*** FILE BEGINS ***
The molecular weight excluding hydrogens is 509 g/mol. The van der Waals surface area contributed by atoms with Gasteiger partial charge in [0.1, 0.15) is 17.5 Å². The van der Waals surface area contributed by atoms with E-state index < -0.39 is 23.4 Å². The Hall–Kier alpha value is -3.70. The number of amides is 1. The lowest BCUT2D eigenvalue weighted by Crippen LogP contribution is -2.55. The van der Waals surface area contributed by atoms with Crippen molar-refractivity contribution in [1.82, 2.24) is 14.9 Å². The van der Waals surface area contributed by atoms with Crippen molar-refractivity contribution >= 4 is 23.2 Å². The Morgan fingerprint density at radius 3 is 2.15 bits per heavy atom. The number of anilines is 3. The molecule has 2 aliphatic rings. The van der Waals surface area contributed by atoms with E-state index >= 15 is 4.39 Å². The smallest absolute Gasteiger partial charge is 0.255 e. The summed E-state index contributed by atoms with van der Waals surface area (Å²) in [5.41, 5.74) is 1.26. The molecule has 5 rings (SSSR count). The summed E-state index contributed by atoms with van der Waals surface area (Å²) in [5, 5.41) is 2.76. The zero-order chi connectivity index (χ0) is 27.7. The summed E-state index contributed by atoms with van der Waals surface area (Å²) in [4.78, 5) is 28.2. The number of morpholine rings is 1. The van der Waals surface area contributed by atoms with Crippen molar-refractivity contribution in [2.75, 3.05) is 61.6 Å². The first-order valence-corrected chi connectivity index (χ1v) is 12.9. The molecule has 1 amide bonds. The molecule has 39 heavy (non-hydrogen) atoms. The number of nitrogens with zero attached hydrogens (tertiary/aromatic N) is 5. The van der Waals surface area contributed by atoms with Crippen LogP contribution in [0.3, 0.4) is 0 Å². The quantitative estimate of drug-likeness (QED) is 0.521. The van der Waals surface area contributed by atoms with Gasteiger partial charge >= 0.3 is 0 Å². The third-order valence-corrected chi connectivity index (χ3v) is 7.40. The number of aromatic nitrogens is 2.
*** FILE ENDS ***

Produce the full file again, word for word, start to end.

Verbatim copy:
The molecular weight excluding hydrogens is 509 g/mol. The van der Waals surface area contributed by atoms with Gasteiger partial charge in [0.1, 0.15) is 17.5 Å². The van der Waals surface area contributed by atoms with E-state index < -0.39 is 23.4 Å². The Hall–Kier alpha value is -3.70. The number of amides is 1. The lowest BCUT2D eigenvalue weighted by Crippen LogP contribution is -2.55. The van der Waals surface area contributed by atoms with Crippen molar-refractivity contribution in [1.82, 2.24) is 14.9 Å². The van der Waals surface area contributed by atoms with Crippen molar-refractivity contribution >= 4 is 23.2 Å². The Morgan fingerprint density at radius 3 is 2.15 bits per heavy atom. The number of anilines is 3. The molecule has 2 aliphatic rings. The van der Waals surface area contributed by atoms with E-state index >= 15 is 4.39 Å². The smallest absolute Gasteiger partial charge is 0.255 e. The summed E-state index contributed by atoms with van der Waals surface area (Å²) in [5.41, 5.74) is 1.26. The molecule has 5 rings (SSSR count). The summed E-state index contributed by atoms with van der Waals surface area (Å²) in [5, 5.41) is 2.76. The zero-order chi connectivity index (χ0) is 27.7. The summed E-state index contributed by atoms with van der Waals surface area (Å²) in [4.78, 5) is 28.2. The number of morpholine rings is 1. The van der Waals surface area contributed by atoms with Crippen molar-refractivity contribution in [2.75, 3.05) is 61.6 Å². The first-order valence-corrected chi connectivity index (χ1v) is 12.9. The molecule has 1 amide bonds. The molecule has 39 heavy (non-hydrogen) atoms. The number of nitrogens with zero attached hydrogens (tertiary/aromatic N) is 5. The van der Waals surface area contributed by atoms with Crippen LogP contribution in [0.3, 0.4) is 0 Å². The quantitative estimate of drug-likeness (QED) is 0.521. The van der Waals surface area contributed by atoms with Gasteiger partial charge >= 0.3 is 0 Å². The third-order valence-corrected chi connectivity index (χ3v) is 7.40. The number of aromatic nitrogens is 2.